answers from Indianapolis on

When my daughter was sick (5 mo. old), I gave her Little Colds brand. It helps with stuffy noses, cough, and fever/pain. I only had to give her one dose and she was much better within hours. I had also called the nurse and she recommended using Simply Saline and a cold mist humidifier. The best time to give her the simply saline spray is right before a bottle or nursing. The sucking motion will help break up the mucus, then use the aspirator and pull the mucus out from her nose.



answers from Muncie on

If you are scared to take the doctor's advice, then just don't give it to her. Get a second opinion...she's your baby and you have that right. Don't worry about offending anyone. I have heard some things about Robitussin also, and if it were me I'd take her to another doctor and try to get another medicine.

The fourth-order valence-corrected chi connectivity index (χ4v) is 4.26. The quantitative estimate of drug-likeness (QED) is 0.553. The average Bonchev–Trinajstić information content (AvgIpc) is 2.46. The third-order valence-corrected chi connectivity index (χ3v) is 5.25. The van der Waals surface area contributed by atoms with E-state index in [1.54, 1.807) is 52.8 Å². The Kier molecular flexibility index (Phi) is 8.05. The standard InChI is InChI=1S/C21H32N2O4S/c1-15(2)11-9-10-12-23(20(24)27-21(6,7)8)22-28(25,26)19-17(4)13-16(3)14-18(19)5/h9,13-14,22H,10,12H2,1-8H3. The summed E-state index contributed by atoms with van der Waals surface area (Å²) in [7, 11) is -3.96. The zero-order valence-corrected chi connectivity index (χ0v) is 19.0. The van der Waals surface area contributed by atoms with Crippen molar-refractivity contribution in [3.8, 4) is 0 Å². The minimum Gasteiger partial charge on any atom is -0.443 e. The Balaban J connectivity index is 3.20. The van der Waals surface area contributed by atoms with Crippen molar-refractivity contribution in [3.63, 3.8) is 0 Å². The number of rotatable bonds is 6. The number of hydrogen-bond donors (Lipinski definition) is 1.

answers from Indianapolis on

The key word is INFANTS robotusson not childrens or the ones meant for adults. And you give the EXACT dose for your childs weight.....In the excert below from the articles you referenced it says to check with childs doctor first and follow instructions exactly not never give it to a child under 2.I guess your other option is to ask the doctor for a prescription cold/cough meds....they do have them.